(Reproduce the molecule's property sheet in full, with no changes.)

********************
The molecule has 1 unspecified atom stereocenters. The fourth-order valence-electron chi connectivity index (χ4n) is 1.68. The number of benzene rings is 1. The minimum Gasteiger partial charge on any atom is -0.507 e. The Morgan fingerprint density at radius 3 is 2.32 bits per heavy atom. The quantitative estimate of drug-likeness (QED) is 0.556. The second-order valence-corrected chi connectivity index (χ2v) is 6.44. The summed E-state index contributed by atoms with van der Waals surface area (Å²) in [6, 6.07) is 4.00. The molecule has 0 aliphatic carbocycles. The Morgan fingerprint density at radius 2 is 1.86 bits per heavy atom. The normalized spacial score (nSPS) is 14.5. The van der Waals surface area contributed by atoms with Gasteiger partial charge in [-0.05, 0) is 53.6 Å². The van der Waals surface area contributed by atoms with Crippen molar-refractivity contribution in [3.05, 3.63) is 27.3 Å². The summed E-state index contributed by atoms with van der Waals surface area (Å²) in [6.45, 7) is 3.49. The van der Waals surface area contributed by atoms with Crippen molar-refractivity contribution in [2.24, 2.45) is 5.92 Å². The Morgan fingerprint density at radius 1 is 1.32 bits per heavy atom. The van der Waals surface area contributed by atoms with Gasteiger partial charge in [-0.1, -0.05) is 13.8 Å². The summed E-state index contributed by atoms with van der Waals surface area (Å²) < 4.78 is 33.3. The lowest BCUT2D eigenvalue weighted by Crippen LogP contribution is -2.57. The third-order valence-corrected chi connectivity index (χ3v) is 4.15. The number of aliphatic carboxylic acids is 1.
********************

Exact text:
The molecule has 1 unspecified atom stereocenters. The fourth-order valence-electron chi connectivity index (χ4n) is 1.68. The number of benzene rings is 1. The minimum Gasteiger partial charge on any atom is -0.507 e. The Morgan fingerprint density at radius 3 is 2.32 bits per heavy atom. The quantitative estimate of drug-likeness (QED) is 0.556. The second-order valence-corrected chi connectivity index (χ2v) is 6.44. The summed E-state index contributed by atoms with van der Waals surface area (Å²) in [6, 6.07) is 4.00. The molecule has 0 aliphatic carbocycles. The Morgan fingerprint density at radius 2 is 1.86 bits per heavy atom. The normalized spacial score (nSPS) is 14.5. The van der Waals surface area contributed by atoms with Gasteiger partial charge in [-0.05, 0) is 53.6 Å². The van der Waals surface area contributed by atoms with Crippen molar-refractivity contribution in [3.05, 3.63) is 27.3 Å². The summed E-state index contributed by atoms with van der Waals surface area (Å²) in [6.45, 7) is 3.49. The van der Waals surface area contributed by atoms with Crippen molar-refractivity contribution in [2.24, 2.45) is 5.92 Å². The Morgan fingerprint density at radius 1 is 1.32 bits per heavy atom. The van der Waals surface area contributed by atoms with Gasteiger partial charge in [-0.1, -0.05) is 13.8 Å². The summed E-state index contributed by atoms with van der Waals surface area (Å²) < 4.78 is 33.3. The lowest BCUT2D eigenvalue weighted by Crippen LogP contribution is -2.57. The third-order valence-corrected chi connectivity index (χ3v) is 4.15. The number of aliphatic carboxylic acids is 1.